Susan here: I have a very special guest artist today, my friend and colleague Alison Nicholls. She is has found her passion and inspiration in Africa, but not in Kenya, where so many artists justifiably go, but Botswana, Zimbabwe and Tanzania. One of her favorite subjects has been the endangered African wild dog. She is a Signature Member of both the Society of Animal Artists and Artists for Conservation.
Hello! I’d like to thank Susan for including my work in her great blog and I’d like to share my inspiration and art with you.
Africa inspires my art in ways unmatched by any other place and sketching in the bush is a vital part of my work: like a life-drawing class but with unpredictable subjects who never hold a pose and often walk away at the critical moment! Infuriating as this may be, it also makes field sketching a great learning experience and a real test of artistic skills. I lived in Africa for a number of years and return annually to lead Art Safaris and sketch in the bush. Over the years I have reduced my sketching supplies to the bare minimum and now I can fit everything I need, except my sketchbook, in a large pencil case. This includes pencils, pens and a field watercolor kit – my essential supplies.
When I return home my sketchbooks give rise to many of my studio painting ideas, which are ‘designed’ in my mind’s eye, usually while I’m out walking my dog. I prefer to eliminate all unnecessary detail in my studio paintings, using space to allow room for the viewer’s imagination and interpretation. Animals spend most of their day feeding and resting and that is how I like to paint them, behaving naturally, undisturbed and unaware of the viewer. I enhance the tranquil atmosphere of my work by using a limited palette of colors, reflecting the relaxed nature of the animals. Color is also immediately evident in my art but I use it to convey a mood or a time of day, not to mimic the colors of nature. The reds and oranges in Sun Spots create effect of intense midday heat and I often use cooler blues and purples for dusky evening scenes.
I work closely with several African conservation projects, visiting the projects to learn about their work then, on my return home, creating a traveling exhibition and lecture series to raise funds for the project and awareness of their work. My 1st Conservation Sketching Expedition was the result of a Fellowship Grant from Artists For Conservation and I visited the Painted Dog Conservation project in Zimbabwe, where I spent time tracking and sketching highly endangered African Wild Dogs. I recently completed my 2nd Conservation Sketching Expedition, visiting the African People & Wildlife Fund in Tanzania who work with rural communities to help them manage natural resources for the mutual benefit of people & wildlife. Artwork resulting from these visits will be on display in Rye, New York in July & August 2013 in an exhibition titled Lions, Livestock & Living Walls. My time at APW gave me wonderful opportunities to meet the people of the Maasai Steppe and resulted in my first sketches and paintings of people and livestock. The conservation of Africa’s wildlife and wild places will depend on decisions taken by the people of Africa, so I feel it is fitting that I have now begun to incorporate them into my work.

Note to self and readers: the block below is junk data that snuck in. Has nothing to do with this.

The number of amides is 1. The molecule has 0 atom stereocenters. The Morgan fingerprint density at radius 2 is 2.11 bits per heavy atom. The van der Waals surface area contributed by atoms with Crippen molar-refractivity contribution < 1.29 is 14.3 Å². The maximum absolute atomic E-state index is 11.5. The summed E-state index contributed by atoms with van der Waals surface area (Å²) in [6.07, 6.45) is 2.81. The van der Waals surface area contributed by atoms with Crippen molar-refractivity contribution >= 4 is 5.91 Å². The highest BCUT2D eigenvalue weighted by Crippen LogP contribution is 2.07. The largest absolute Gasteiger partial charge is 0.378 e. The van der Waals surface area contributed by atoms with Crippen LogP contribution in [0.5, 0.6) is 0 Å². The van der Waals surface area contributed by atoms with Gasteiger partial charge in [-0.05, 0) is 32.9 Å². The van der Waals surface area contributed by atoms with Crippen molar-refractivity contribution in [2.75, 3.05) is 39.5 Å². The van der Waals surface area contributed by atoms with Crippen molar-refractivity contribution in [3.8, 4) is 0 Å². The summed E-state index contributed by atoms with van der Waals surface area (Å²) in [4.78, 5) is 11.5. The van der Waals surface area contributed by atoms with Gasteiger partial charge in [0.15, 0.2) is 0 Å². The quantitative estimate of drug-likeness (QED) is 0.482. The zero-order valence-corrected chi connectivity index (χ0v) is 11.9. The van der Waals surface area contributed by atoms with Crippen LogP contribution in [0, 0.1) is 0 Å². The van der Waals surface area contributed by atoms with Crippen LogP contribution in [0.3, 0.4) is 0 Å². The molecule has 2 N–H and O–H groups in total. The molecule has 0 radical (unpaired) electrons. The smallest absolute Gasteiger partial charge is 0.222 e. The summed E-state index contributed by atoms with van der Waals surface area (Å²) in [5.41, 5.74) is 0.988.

Africa provides me with endless sketching and painting opportunities. My work is inspired not only by the colors and images of Africa, but by sandy roads traveled in a hot vehicle, by the abrupt shriek of a francolin, by long hot hours sketching elephants, the haunting cry of a black-backed jackal and the smoke of the campfire. These are some of the sounds, sights and experiences which inspire me to pick up my pencil and brush.
To see more of my work and receive my monthly newsletters please visit my website – www.nichollswildlifeart.com/